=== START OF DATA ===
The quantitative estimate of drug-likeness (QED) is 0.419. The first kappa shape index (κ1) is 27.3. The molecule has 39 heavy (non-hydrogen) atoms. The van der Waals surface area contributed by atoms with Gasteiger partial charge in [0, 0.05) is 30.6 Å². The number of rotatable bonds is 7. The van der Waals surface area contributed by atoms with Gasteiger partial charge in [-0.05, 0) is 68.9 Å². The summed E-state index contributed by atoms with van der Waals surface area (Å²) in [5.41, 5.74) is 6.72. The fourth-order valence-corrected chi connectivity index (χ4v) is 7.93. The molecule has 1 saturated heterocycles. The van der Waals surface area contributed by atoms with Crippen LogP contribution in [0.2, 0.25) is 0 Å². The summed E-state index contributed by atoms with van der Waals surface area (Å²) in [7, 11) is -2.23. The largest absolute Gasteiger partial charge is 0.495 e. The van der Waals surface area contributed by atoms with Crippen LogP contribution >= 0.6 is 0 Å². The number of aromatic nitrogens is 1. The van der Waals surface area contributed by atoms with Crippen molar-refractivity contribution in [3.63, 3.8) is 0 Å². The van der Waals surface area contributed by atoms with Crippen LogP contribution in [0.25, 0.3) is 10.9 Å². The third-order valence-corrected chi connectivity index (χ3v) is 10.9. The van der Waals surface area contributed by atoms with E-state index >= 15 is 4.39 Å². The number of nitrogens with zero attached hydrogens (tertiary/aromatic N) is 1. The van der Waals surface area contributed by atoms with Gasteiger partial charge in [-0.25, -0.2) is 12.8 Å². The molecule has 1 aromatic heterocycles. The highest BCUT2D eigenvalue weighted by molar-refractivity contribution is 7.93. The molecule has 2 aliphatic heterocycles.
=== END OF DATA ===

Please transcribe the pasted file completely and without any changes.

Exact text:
The quantitative estimate of drug-likeness (QED) is 0.419. The first kappa shape index (κ1) is 27.3. The molecule has 39 heavy (non-hydrogen) atoms. The van der Waals surface area contributed by atoms with Gasteiger partial charge in [0, 0.05) is 30.6 Å². The number of rotatable bonds is 7. The van der Waals surface area contributed by atoms with Gasteiger partial charge in [-0.05, 0) is 68.9 Å². The summed E-state index contributed by atoms with van der Waals surface area (Å²) in [5.41, 5.74) is 6.72. The fourth-order valence-corrected chi connectivity index (χ4v) is 7.93. The molecule has 1 saturated heterocycles. The van der Waals surface area contributed by atoms with Crippen LogP contribution in [0.2, 0.25) is 0 Å². The summed E-state index contributed by atoms with van der Waals surface area (Å²) in [7, 11) is -2.23. The largest absolute Gasteiger partial charge is 0.495 e. The van der Waals surface area contributed by atoms with Crippen LogP contribution >= 0.6 is 0 Å². The number of aromatic nitrogens is 1. The van der Waals surface area contributed by atoms with Crippen molar-refractivity contribution in [3.63, 3.8) is 0 Å². The van der Waals surface area contributed by atoms with Crippen LogP contribution in [0.25, 0.3) is 10.9 Å². The third-order valence-corrected chi connectivity index (χ3v) is 10.9. The van der Waals surface area contributed by atoms with E-state index >= 15 is 4.39 Å². The number of nitrogens with zero attached hydrogens (tertiary/aromatic N) is 1. The van der Waals surface area contributed by atoms with Gasteiger partial charge in [-0.25, -0.2) is 12.8 Å². The molecule has 1 aromatic heterocycles. The highest BCUT2D eigenvalue weighted by molar-refractivity contribution is 7.93. The molecule has 2 aliphatic heterocycles.